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The Fight for Our Health Coalition includes Health Access, SEIU California, SEIU Local 521, SEIU-UHW, SEIU Local 2015, UFW Foundation, Dolores Huerta Foundation, UDW/ AFSCME Local 3930, UWUA 246, Planned Parenthood Mar Monte, Project Inform, CIR/SEIU, California Alliance for Retired Americans, Community Health Initiative of Kern County, Faith in Action Kern County, California Partnership, Kern, Inyo, and Mono Counties Central Labor Council.
FOR IMMEDIATE RELEASE
WEDNESDAY, NOVEMBER 9, 2016
Statement by UDW Executive Director Doug Moore in response to the 2016 election results:
“The election has come to an end, and the results are impacting voters differently throughout the country. While some are excited that their candidate was elected, others are left angry or confused. It’s important now to remember that we can be sad, we can be mad, but we cannot be deterred.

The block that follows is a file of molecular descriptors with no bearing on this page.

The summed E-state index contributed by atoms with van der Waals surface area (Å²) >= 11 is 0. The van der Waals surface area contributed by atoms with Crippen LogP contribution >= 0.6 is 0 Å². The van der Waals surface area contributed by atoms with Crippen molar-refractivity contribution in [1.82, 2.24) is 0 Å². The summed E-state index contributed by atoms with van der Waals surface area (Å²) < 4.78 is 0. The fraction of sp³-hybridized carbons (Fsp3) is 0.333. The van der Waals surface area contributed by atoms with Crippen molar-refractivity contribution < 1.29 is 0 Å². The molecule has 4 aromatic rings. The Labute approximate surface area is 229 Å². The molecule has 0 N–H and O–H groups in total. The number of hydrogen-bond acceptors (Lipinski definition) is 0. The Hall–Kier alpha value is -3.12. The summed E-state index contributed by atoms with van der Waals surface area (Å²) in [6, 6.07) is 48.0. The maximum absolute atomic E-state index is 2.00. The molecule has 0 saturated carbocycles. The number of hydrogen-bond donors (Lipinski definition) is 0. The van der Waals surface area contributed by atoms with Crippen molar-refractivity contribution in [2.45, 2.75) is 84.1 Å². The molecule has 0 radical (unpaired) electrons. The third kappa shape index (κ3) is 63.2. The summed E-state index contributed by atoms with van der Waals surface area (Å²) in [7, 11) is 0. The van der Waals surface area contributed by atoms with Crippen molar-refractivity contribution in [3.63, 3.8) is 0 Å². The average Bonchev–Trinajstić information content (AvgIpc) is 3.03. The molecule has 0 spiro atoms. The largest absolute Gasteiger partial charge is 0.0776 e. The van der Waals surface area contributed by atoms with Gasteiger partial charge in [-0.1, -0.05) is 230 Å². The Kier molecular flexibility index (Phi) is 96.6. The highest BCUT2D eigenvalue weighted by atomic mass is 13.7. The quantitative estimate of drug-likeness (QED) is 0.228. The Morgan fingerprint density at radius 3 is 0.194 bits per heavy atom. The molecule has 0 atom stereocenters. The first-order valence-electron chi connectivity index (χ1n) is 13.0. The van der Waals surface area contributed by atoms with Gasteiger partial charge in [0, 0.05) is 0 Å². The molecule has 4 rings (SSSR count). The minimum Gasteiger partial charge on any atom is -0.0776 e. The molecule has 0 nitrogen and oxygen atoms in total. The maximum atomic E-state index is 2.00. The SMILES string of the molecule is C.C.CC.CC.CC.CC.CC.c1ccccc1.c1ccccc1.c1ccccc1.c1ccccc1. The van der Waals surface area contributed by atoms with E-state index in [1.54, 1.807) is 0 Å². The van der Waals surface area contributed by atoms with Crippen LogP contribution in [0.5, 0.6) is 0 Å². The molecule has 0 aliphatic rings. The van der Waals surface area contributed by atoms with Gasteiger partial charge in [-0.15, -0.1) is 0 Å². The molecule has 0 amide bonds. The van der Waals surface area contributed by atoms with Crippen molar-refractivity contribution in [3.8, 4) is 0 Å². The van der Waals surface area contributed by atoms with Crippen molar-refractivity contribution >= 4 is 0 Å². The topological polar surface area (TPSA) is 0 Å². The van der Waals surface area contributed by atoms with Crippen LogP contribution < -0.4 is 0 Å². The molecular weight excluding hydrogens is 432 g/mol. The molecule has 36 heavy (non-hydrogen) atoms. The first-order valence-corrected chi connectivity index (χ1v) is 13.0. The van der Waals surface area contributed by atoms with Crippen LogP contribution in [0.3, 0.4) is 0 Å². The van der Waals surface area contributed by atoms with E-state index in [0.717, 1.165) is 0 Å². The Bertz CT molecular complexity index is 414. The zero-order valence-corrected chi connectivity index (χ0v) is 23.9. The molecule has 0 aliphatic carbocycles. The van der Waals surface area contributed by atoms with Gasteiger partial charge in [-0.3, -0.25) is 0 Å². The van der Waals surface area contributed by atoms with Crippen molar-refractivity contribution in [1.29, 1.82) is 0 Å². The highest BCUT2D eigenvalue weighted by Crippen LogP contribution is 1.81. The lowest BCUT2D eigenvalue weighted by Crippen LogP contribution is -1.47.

To everyone that knocked on doors, phone banked, and exercised their right to vote for their candidate – thank you.
This is a democracy, and we must hold our leaders accountable. We must work together to ensure that the President, as well as leaders in the House and Senate work for all Americans, including people of color, women, immigrants, the LGBTQ community, caregivers, seniors, and people with disabilities. No matter who you voted for, it’s time for the negative rhetoric to stop, and for us to regroup and come together. This election cycle was divisive, but going forward UDW caregivers will continue to unite not behind our politics, but our shared goal of protecting and strengthening the home care program and our communities.”
United Domestic Workers of America (UDW)/AFSCME Local 3930 is a homecare union made up of nearly 94,000 in-home caregivers across the state of California. UDW caregivers provide care through the state’s In-Home Supportive Services program (IHSS), which allows hundreds of thousands of seniors and people with disabilities to stay safe and healthy at home.